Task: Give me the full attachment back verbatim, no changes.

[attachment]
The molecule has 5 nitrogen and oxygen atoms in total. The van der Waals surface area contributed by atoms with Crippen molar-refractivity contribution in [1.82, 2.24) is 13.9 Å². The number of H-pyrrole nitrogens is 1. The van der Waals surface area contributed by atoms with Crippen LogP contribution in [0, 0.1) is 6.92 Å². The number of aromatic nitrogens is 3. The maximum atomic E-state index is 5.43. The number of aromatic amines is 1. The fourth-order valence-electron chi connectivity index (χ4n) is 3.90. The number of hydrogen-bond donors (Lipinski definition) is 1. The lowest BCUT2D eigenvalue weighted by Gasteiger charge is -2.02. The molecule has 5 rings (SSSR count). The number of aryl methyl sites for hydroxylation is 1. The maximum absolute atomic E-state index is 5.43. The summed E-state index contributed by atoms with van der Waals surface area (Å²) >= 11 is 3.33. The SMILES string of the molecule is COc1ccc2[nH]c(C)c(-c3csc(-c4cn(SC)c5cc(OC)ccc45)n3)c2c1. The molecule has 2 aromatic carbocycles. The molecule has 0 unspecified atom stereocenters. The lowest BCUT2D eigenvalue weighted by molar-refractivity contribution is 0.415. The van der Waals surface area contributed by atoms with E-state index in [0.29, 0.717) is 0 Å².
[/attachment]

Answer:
The molecule has 5 nitrogen and oxygen atoms in total. The van der Waals surface area contributed by atoms with Crippen molar-refractivity contribution in [1.82, 2.24) is 13.9 Å². The number of H-pyrrole nitrogens is 1. The van der Waals surface area contributed by atoms with Crippen LogP contribution in [0, 0.1) is 6.92 Å². The number of aromatic nitrogens is 3. The maximum atomic E-state index is 5.43. The number of aromatic amines is 1. The fourth-order valence-electron chi connectivity index (χ4n) is 3.90. The number of hydrogen-bond donors (Lipinski definition) is 1. The lowest BCUT2D eigenvalue weighted by Gasteiger charge is -2.02. The molecule has 5 rings (SSSR count). The number of aryl methyl sites for hydroxylation is 1. The maximum absolute atomic E-state index is 5.43. The summed E-state index contributed by atoms with van der Waals surface area (Å²) >= 11 is 3.33. The SMILES string of the molecule is COc1ccc2[nH]c(C)c(-c3csc(-c4cn(SC)c5cc(OC)ccc45)n3)c2c1. The molecule has 2 aromatic carbocycles. The molecule has 0 unspecified atom stereocenters. The lowest BCUT2D eigenvalue weighted by molar-refractivity contribution is 0.415. The van der Waals surface area contributed by atoms with E-state index in [0.29, 0.717) is 0 Å².